Winter Olympics: Russian figure skater Kamila Valieva will discover the fate of the Olympics after having doped her hearing

The right of Russian figure skater Kamila Valieva to compete in the women’s event at the Beijing Olympics will be decided in an urgent hearing at the Sports Arbitration Court.

The International Testing Agency, on behalf of the IOC, said Friday that it will fight against the Russian anti-doping agency’s decision to allow 15-year-old Valieva to skate. The Russian agency provisionally banned Valieva this week because she failed a drug test in December.

Valieva is a favorite in her event which begins on Tuesday after setting world records this season and landing a woman’s first quad jump at the Olympics.

The ITA confirmed reports that Valieva tested positive for the banned substance trimetazidine at the Russian National Championships in St. Petersburg six weeks ago.

The positive test was reported by a laboratory in Sweden only on Tuesday, the day after Valieva helped the Russians win the team event and a few hours before the awards ceremony, which was then postponed. Whether the Russians lose the gold medal in the team event will be decided later.

The legal handling of Valieva’s case began with the immediate interim ban on the Beijing Olympics imposed by the Russian agency, known as RUSADA, which oversaw testing at the national championships.

On Wednesday, a disciplinary jury from RUSADA upheld his appeal to overturn the skater’s provisional ban.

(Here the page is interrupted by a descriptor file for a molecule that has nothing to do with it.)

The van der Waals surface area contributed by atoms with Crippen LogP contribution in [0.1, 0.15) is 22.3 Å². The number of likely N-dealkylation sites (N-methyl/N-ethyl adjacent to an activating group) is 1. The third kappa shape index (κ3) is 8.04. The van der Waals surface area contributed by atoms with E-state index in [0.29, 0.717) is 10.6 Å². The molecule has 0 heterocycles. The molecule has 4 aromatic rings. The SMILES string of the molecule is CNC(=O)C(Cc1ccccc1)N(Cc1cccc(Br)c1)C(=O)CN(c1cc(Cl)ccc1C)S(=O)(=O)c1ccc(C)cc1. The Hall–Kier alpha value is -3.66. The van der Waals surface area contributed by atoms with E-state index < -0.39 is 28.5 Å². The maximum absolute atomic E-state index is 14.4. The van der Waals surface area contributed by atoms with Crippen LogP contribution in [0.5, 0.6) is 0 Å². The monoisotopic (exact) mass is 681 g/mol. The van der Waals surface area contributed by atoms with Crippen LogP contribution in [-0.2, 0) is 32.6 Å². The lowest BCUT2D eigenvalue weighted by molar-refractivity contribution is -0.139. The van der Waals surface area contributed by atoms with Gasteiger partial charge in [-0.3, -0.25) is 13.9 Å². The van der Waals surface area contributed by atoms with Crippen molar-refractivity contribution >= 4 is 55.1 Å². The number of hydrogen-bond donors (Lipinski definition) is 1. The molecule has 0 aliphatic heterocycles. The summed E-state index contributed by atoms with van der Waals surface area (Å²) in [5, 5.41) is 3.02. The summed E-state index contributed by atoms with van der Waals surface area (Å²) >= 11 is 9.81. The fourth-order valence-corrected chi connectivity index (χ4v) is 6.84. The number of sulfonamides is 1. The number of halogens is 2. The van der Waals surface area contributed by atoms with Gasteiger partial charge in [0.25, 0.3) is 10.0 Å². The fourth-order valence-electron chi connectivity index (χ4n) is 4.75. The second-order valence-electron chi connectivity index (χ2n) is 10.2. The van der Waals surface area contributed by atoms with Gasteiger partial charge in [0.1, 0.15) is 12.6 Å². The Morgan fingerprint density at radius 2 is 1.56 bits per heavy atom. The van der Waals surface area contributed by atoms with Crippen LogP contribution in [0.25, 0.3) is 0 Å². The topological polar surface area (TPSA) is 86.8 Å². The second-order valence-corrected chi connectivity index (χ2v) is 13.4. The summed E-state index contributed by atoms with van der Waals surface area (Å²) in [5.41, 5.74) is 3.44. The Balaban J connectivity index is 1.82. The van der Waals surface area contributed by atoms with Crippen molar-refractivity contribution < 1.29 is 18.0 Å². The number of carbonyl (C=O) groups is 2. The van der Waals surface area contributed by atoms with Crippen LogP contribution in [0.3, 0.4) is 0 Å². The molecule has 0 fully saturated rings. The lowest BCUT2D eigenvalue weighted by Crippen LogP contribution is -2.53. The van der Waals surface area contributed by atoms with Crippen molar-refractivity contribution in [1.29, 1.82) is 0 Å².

The urgent hearing at the CAS will only consider the issue of a provisional ban on these games, the ITA said it is proceeding on behalf of the IOC.

“The IOC will exercise its right of appeal and not to wait for RUSADA’s reasoned decision, because a decision is needed before the next competition in which the athlete is expected to take part,” said the testing agency.

Although Valieva is at the center of the case, at 15 she has protections in the sporting regulation: the World Anti-Doping Code. Under these guidelines, you may ultimately only receive a simple reprimand.

When a minor is implicated in anti-doping rule violations, the focus of the mandatory investigation turns to her entourage, such as team coaches and doctors.

“We have a 100% anti-doping policy. And clearly, we will pursue all doping cases to the end,” said IOC spokesman Mark Adams.

“But clearly in this specific case it is an active case, and we are waiting for it to be seen to the end, and it would be wrong for anyone to comment on it, particularly because it is a case of a minor, a protected person. . I think people need to be a little careful with their kind of wild speculation about an active case. “

Valieva will likely be disqualified from her Russian national title in December, but could still be cleared to compete in Beijing next week.

Russia is competing in the Beijing Olympics as ROC, short for Russian Olympic Committee, without its anthem or flag. This is due to the fallout from years of doping controversies, including steroid use and cover-ups at the 2014 Winter Olympics, which Russia hosted.